“That was perhaps the last race of my career,” a tearful Mark Cavendish said in mid-October.
Less than nine months on, the 36-year-old penned what was perhaps one of sport’s most thrilling comeback stories.
In the process, the Manxman further staked his claim to be Britain’s greatest-ever cyclist and cemented his place as the best sprinter the Tour de France has ever seen.
He has narrowly missed out on a record 35th Tour stage win.
With 34 stage victories in the bag – matching a record held by Belgian legend Eddy Merckx for close to half-a-century – Cavendish has achieved what, at one point, seemed almost a formality.
In Villars-les-Dombes Parc des Oiseaux in July 2016, Cavendish secured the 30th of his stage wins and, at the age of 31, it seemed only a matter of time before he matched and then beat Merckx’s record.
With a physique naturally suited to sprinting and a coolness and sharpness of mind that he has admitted to training with sudoku puzzles, Cavendish appeared destined to become the Tour’s greatest-ever stage winner.
However, Cavendish subsequently ended his participation in the 2016 Tour early in order to prepare for that year’s Olympic Games.
And then began a cruel four-year ordeal of crashes, injury, illness – both physical and mental – and the heartbreak of non-selection for cycling’s most famous race; all of which made the dream of 34 stage wins seem certain to be left unfulfilled.
In 2017, Cavendish withdrew from the Tour with a fractured shoulder blade after a horror crash in the last 200m of the finish to stage four.
He was eliminated in the 2018 Tour after missing the time cut on stage 11 and, shortly afterwards, announced he would take an indefinite break from cycling as he continued his struggle with Epstein-Barr virus, commonly known as glandular fever.
He returned to racing the following year but, after failing to display his best form again, he was dramatically not selected by his then team Dimension Data for the 2019 Tour.
Describing himself as “absolutely heart-broken”, Cavendish made his displeasure clear with his team bosses by pointing out he was “in the perfect place” to compete after tailoring his training to peak for that year’s race.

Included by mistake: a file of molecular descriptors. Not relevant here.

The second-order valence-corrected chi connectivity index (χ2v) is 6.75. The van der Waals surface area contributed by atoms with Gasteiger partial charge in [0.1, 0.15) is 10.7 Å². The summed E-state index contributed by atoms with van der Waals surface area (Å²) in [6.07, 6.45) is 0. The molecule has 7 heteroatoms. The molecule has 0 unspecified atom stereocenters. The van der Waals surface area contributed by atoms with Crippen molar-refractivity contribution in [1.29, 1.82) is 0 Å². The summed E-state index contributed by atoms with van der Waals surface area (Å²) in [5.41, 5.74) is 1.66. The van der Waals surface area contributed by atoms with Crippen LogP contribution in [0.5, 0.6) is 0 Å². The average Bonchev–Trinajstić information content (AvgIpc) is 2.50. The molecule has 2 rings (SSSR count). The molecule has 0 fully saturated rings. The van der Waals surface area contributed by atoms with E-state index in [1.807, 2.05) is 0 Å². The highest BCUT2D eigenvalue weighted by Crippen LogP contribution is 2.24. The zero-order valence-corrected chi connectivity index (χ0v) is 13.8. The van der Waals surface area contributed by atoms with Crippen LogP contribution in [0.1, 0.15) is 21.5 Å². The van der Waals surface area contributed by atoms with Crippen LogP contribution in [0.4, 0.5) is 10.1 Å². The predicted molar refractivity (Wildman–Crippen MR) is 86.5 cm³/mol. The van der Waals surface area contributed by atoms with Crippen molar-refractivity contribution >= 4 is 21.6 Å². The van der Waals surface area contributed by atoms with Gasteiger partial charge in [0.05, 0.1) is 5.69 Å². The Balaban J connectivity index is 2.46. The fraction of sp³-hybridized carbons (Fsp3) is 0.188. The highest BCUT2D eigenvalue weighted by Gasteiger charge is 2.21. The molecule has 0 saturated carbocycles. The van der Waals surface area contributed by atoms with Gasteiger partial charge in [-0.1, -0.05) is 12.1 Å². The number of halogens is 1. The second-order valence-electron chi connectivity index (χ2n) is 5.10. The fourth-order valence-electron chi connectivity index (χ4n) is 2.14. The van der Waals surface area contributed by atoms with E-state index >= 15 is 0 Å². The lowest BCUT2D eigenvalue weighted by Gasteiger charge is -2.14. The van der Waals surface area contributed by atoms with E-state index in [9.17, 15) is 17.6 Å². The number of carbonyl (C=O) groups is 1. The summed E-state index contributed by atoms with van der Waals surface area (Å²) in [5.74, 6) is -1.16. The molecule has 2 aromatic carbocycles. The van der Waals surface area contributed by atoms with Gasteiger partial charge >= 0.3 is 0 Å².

The controversy saw him change teams to Bahrain McLaren for the 2020 season, but he again suffered the pain of non-selection for that year’s Tour, which was delayed from its usual July slot due to the COVID crisis.
However, Cavendish was much more sanguine about missing out for a second year in a row, admitting he would not have been ready for the race even if selected.
Earlier that year, Cavendish had revealed he had been fighting depression alongside his recovery from Epstein-Barr’s, frankly admitting: “I was dark.”
Yet, from that point, began a series of events that have now finally seen him match Merckx.
A move to his previous team, Deceuninck-QuickStep, for the 2021 season saw a rejuvenated Cavendish join cycling’s “wolf pack” – which counts among their number world champion Julian Alaphilippe as part of perhaps the strongest sprint leadout team in the professional peloton.
However, a reunion with the Tour still seemed a distant prospect as Deceuninck-QuickStep already had Sam Bennett, the winner of the green jersey at the 2020 Tour, on their roster.
Four stage wins at this year’s Tour of Turkey showed signs that Cavendish was almost back to his best – prompting a growing chorus of voices beckoning Deceuninck-QuickStep bosses to allow the 36-year-old to continue his French love affair.
And, with Bennett failing to recover from a knee injury, finally came Cavendish’s chance to once again take up the chase of 34; an opportunity he has since seized with the full ferocity of a 70km/h dash for the line.
Source: Read Full Article